Writen By Anastasia Gazarek, EverSavvy Financial:  www.eversavvy.ca

Do you have a side hustle? Picked up some freelance work? Fully ditched your day job for self-employment work? If so, here are some items you should consider with regards to income taxes.

This blog post is the first of a two-part series on tax tips for entrepreneurs. The below will specifically focus on unincorporated businesses (sole proprietors).

General Tax Filing

Now that you are running a business, lets clear up any confusion regarding which kind of tax return you are required to file. If you are a sole proprietor (not incorporated), then you are not a separate legal entity from the owner. Therefore, you can report all of your business information on your personal tax return, otherwise known as a T1 Income Tax and Benefit Return.

You would report your income and expenses related to your self-employment income on form T2125, Statement of Business or Professional Activities.

If you have a balance owing, it is due April 30th; however, your tax return is not due until June 15th.

GST/HST Registration

If your business makes more than $30k over four consecutive calendar quarters, you are required to collect GST/HST on your taxable sales and must therefore register for a GST/HST registration number. Failure to do so can cost you 13% of taxable sales (in Ontario), as you would have been required to collect and remit the GST/HST on taxable sales.

If you do not meet the $30k threshold, you can still voluntarily register to collect GST/HST. The benefit of voluntarily registering is that you can now claim back valid input tax credits (the GST/HST you pay on your expenses) dollar for dollar, rather than claiming it as a business expense (in which you would reduce your taxable income, thereby saving based on your marginal tax rate). Please note that some exclusions apply. Visit the Canada.ca website for more information.

If you are a GST/HST registrant, you would be required to file a GST/HST return, Form GST34 (frequency of filing depends on taxable income).

 Home Office Expenses

You can deduct expenses for the business use of a work space in your home, as long as you meet one of the following conditions:

  • it is your principal place of business
  • you use the space only to earn your business income, and you use it on a regular and ongoing basis to meet your clients, customers, or patients

Allowable expenses include property taxes, mortgage interest, capital cost allowance, heat, home insurance, electricity, and cleaning materials. To calculate the part you can deduct, use a reasonable basis such as the area of the work space divided by the total area of your home.

The deduction cannot exceed net income from the business before deducting business-use-of-home expenses (expenses cannot create or increase a business loss); however, you can carry-forward the expenses in subsequent taxation years.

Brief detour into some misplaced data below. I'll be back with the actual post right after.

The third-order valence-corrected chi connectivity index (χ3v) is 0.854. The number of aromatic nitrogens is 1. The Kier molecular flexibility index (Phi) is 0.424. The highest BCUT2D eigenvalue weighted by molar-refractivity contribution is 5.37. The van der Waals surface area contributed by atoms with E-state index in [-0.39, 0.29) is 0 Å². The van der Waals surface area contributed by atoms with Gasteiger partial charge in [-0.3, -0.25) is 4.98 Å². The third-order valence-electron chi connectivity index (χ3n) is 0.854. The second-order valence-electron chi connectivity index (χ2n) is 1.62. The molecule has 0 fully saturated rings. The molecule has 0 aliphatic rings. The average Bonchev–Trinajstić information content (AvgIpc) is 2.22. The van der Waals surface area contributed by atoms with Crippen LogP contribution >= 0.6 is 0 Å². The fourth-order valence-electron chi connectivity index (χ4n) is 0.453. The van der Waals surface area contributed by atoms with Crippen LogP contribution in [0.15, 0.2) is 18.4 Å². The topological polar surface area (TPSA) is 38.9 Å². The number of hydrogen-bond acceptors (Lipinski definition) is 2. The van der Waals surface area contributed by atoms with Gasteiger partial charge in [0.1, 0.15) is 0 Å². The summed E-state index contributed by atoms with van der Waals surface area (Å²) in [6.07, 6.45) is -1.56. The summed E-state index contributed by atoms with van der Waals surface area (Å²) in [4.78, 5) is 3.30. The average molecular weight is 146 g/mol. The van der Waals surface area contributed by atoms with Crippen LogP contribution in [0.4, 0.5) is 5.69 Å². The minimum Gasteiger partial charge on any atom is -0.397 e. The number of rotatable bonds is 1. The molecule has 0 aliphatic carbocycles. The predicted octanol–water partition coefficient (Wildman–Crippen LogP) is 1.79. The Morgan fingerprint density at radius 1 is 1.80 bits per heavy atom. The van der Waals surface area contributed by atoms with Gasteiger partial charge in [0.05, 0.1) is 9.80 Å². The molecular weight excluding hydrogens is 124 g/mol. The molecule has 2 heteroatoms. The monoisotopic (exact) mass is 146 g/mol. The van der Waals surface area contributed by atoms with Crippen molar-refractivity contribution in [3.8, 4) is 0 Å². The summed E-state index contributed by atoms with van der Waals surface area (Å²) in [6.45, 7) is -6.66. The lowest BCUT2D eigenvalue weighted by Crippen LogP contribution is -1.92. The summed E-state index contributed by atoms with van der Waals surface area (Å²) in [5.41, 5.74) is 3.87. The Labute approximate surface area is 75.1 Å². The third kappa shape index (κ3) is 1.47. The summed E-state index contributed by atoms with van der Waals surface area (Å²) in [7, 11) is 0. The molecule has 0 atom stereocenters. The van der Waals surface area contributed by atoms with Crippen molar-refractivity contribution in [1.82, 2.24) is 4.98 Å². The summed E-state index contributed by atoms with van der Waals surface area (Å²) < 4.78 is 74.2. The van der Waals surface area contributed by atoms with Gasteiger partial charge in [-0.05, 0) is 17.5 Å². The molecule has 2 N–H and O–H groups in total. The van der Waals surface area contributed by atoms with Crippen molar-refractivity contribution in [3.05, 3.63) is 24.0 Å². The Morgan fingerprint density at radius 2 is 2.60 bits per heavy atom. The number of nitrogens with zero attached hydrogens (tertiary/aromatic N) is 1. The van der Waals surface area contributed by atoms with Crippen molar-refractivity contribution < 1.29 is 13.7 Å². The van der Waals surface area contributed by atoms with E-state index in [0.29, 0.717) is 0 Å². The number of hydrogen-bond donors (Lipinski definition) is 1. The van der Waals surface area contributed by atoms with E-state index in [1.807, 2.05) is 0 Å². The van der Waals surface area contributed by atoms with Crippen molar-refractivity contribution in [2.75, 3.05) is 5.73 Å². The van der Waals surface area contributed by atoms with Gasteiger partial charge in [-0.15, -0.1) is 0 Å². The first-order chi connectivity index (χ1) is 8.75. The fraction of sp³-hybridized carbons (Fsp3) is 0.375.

Business Use of Vehicle

Keep a daily vehicle log of the kilometers driven for business use. This log (which may be requested by Revenue Canada) provides the basis for a ratio of personal to business use that is applied when computing allowable vehicle expenses.

Having the information readily available will make the calculation easy and also provide supporting documentation in the case of an audit.

 Set Aside Money for Taxes

If you have taxable income, you are going to have to pay tax. Avoid the shock by setting money aside for taxes throughout the year.

Unpaid taxes can incur penalties and interest from the CRA, so make sure you have money available for when you need it. A good habit is to set aside a portion of the revenue you earn from each client/customer, noting that this percentage will depend on your taxable income.

Separate Personal and Business Expenses

Make sure to separate your business from personal expenses. It is advisable that you have a separate account for each (and/or separate credit card) so that you can easily track your business expenses.

 If your tax situation gets too complicated for you to handle on your own, seek out the help of a tax professional. Misunderstandings can cost you in lost credits or deductions resulting in overpayments. Although taxes can be frustrating, don’t procrastinate and file late as it may come at a hefty penalty.  Any Canadian who misses the filing deadline will be subject to a late filing penalty of 5% of taxes owing, plus 1% of the unpaid tax balance per month. These tax penalties double for repeat late filers.

At EverSavvy Financial, we not only prepare your tax return, but we help educate you so you can better understand your tax situation and the impact that various decisions may have on your return.

 ~ Anastasia Gazarek, EverSavvy Financial